German Minister Wants Facial Recognition Systems at Airports, Train Stations

BERLIN (Reuters) -
German Interior Minister Thomas De Maiziere (4th L) leaves after visiting the Olympia shopping mall, where yesterday's shooting rampage started, in Munich, Germany July 23, 2016. REUTERS/Arnd Wiegmann
German Interior Minister Thomas de Maiziere (4th L.) leaves after visiting the Olympia shopping mall, where a shooting attack occurred in Munich, Germany, July 23. (Reuters/Arnd Wiegmann)

Germany’s interior minister wants to introduce facial recognition software at train stations and airports to help identify terror suspects following two Islamist terror attacks in the country last month.

Speaking to the Bild am Sonntag newspaper, Thomas de Maiziere said internet software was able to determine whether persons shown in photographs were celebrities or politicians.

“I would like to use this kind of facial recognition technology in video cameras at airports and train stations. Then, if a suspect appears and is recognized, it will show up in the system,” he told the paper.

He said a similar system was already being tested for unattended luggage, which the camera reports after a certain number of minutes.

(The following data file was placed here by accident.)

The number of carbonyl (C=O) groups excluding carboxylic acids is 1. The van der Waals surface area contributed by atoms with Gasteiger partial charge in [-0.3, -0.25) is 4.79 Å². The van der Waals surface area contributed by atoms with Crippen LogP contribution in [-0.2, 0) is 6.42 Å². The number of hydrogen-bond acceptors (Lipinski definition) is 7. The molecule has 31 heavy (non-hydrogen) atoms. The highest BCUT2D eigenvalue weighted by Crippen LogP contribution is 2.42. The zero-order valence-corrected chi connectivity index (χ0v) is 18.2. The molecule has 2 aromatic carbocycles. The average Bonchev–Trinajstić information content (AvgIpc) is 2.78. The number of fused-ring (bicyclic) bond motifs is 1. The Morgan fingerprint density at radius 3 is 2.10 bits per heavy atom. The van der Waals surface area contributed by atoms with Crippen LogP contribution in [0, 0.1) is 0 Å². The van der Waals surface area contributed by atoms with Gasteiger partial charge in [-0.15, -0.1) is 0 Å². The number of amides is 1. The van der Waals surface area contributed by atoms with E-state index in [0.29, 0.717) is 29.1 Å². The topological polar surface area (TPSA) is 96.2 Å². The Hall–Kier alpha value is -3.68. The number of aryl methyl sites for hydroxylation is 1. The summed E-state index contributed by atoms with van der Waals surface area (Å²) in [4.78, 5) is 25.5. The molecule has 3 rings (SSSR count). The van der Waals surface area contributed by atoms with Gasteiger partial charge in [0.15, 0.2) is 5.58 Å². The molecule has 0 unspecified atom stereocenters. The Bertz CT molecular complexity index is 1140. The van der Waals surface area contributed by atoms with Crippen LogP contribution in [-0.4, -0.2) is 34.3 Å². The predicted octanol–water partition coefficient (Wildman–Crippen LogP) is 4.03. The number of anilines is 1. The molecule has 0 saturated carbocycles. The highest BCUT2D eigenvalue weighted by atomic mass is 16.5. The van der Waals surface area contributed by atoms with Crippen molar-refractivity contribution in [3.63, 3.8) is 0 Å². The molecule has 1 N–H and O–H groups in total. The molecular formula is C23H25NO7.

Other countries are also looking at such technology, but Germans have traditionally been skeptical of surveillance due to abuses by the Stasi secret police in East Germany and the Gestapo under the Nazis.

Germans are on edge after the Islamic State terror group claimed two attacks in July, one on a train near Wuerzburg and one at a music festival in Ansbach, in which asylum-seekers injured 20 people.

As a result, organizers of a mass event in Munich have raised security issues, including banning rucksacks, introducing security checks at all entrances and erecting fencing.

De Maiziere said a ban on rucksacks at large-scale events could also be useful, adding that it would be up to on-site security officials to make that decision.

“We will have to get used to increased security measures, such as longer queues, stricter checks or personal entry cards. This is tedious, uncomfortable and costs time, but I don’t think it’s a limitation of personal freedom,” he said.